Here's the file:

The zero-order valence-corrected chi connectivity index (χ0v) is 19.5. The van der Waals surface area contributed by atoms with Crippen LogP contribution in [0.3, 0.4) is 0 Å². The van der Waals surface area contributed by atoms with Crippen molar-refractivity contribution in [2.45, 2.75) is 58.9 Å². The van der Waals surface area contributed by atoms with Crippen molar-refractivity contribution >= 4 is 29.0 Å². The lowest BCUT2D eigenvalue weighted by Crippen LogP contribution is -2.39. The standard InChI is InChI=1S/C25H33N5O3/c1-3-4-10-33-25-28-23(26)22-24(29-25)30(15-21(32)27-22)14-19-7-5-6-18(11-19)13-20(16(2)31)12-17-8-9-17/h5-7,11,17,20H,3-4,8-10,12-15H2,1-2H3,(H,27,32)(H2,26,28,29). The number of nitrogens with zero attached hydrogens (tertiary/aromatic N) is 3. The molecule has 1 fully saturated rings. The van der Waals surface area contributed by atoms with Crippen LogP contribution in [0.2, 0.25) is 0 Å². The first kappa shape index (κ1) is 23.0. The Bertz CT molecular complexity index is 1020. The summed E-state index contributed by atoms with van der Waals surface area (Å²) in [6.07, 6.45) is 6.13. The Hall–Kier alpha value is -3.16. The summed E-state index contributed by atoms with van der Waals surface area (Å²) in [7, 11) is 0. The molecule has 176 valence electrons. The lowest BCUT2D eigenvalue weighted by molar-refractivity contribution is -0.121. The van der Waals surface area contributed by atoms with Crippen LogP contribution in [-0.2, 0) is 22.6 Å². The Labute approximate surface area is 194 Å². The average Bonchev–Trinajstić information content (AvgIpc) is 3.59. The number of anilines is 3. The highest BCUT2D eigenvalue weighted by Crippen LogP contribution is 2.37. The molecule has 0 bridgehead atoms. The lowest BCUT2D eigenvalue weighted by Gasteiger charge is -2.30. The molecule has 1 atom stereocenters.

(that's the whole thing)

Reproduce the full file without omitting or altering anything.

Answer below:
The zero-order valence-corrected chi connectivity index (χ0v) is 19.5. The van der Waals surface area contributed by atoms with Crippen LogP contribution in [0.3, 0.4) is 0 Å². The van der Waals surface area contributed by atoms with Crippen molar-refractivity contribution in [2.45, 2.75) is 58.9 Å². The van der Waals surface area contributed by atoms with Crippen molar-refractivity contribution >= 4 is 29.0 Å². The lowest BCUT2D eigenvalue weighted by Crippen LogP contribution is -2.39. The standard InChI is InChI=1S/C25H33N5O3/c1-3-4-10-33-25-28-23(26)22-24(29-25)30(15-21(32)27-22)14-19-7-5-6-18(11-19)13-20(16(2)31)12-17-8-9-17/h5-7,11,17,20H,3-4,8-10,12-15H2,1-2H3,(H,27,32)(H2,26,28,29). The number of nitrogens with zero attached hydrogens (tertiary/aromatic N) is 3. The molecule has 1 fully saturated rings. The van der Waals surface area contributed by atoms with Crippen LogP contribution in [0.2, 0.25) is 0 Å². The first kappa shape index (κ1) is 23.0. The Bertz CT molecular complexity index is 1020. The summed E-state index contributed by atoms with van der Waals surface area (Å²) in [6.07, 6.45) is 6.13. The Hall–Kier alpha value is -3.16. The summed E-state index contributed by atoms with van der Waals surface area (Å²) in [7, 11) is 0. The molecule has 176 valence electrons. The lowest BCUT2D eigenvalue weighted by molar-refractivity contribution is -0.121. The van der Waals surface area contributed by atoms with Crippen LogP contribution in [-0.2, 0) is 22.6 Å². The Labute approximate surface area is 194 Å². The average Bonchev–Trinajstić information content (AvgIpc) is 3.59. The number of anilines is 3. The highest BCUT2D eigenvalue weighted by Crippen LogP contribution is 2.37. The molecule has 0 bridgehead atoms. The lowest BCUT2D eigenvalue weighted by Gasteiger charge is -2.30. The molecule has 1 atom stereocenters.